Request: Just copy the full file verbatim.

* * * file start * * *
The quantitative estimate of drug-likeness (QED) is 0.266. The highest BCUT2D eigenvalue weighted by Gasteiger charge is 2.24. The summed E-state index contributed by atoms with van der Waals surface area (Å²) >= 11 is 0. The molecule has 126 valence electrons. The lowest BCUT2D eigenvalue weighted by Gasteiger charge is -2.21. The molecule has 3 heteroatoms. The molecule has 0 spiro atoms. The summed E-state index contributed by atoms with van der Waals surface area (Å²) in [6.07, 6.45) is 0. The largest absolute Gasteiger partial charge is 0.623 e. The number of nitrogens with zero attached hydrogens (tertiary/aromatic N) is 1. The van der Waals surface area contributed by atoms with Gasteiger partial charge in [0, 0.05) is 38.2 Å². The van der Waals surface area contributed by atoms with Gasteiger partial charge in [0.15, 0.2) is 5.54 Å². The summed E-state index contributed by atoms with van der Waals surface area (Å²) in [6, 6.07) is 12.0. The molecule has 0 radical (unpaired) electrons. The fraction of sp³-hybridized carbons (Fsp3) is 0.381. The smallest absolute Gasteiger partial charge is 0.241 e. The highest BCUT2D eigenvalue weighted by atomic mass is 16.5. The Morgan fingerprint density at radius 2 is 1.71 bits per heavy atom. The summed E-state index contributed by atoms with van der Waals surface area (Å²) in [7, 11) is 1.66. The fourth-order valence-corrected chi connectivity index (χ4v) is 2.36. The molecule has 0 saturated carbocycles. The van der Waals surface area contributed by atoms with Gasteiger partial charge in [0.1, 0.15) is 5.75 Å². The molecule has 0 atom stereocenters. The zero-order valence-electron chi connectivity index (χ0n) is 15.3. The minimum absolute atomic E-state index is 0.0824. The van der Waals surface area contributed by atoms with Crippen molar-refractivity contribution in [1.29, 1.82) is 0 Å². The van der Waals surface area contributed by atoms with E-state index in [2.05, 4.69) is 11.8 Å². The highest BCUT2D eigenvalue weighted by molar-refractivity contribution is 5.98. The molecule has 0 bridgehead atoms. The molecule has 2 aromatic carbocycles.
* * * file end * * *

The quantitative estimate of drug-likeness (QED) is 0.266. The highest BCUT2D eigenvalue weighted by Gasteiger charge is 2.24. The summed E-state index contributed by atoms with van der Waals surface area (Å²) >= 11 is 0. The molecule has 126 valence electrons. The lowest BCUT2D eigenvalue weighted by Gasteiger charge is -2.21. The molecule has 3 heteroatoms. The molecule has 0 spiro atoms. The summed E-state index contributed by atoms with van der Waals surface area (Å²) in [6.07, 6.45) is 0. The largest absolute Gasteiger partial charge is 0.623 e. The number of nitrogens with zero attached hydrogens (tertiary/aromatic N) is 1. The van der Waals surface area contributed by atoms with Gasteiger partial charge in [0, 0.05) is 38.2 Å². The van der Waals surface area contributed by atoms with Gasteiger partial charge in [0.15, 0.2) is 5.54 Å². The summed E-state index contributed by atoms with van der Waals surface area (Å²) in [6, 6.07) is 12.0. The molecule has 0 radical (unpaired) electrons. The fraction of sp³-hybridized carbons (Fsp3) is 0.381. The smallest absolute Gasteiger partial charge is 0.241 e. The highest BCUT2D eigenvalue weighted by atomic mass is 16.5. The Morgan fingerprint density at radius 2 is 1.71 bits per heavy atom. The summed E-state index contributed by atoms with van der Waals surface area (Å²) in [7, 11) is 1.66. The fourth-order valence-corrected chi connectivity index (χ4v) is 2.36. The molecule has 0 saturated carbocycles. The van der Waals surface area contributed by atoms with Gasteiger partial charge in [0.1, 0.15) is 5.75 Å². The molecule has 0 atom stereocenters. The zero-order valence-electron chi connectivity index (χ0n) is 15.3. The minimum absolute atomic E-state index is 0.0824. The van der Waals surface area contributed by atoms with Crippen molar-refractivity contribution in [1.29, 1.82) is 0 Å². The van der Waals surface area contributed by atoms with E-state index in [2.05, 4.69) is 11.8 Å². The highest BCUT2D eigenvalue weighted by molar-refractivity contribution is 5.98. The molecule has 0 bridgehead atoms. The molecule has 2 aromatic carbocycles.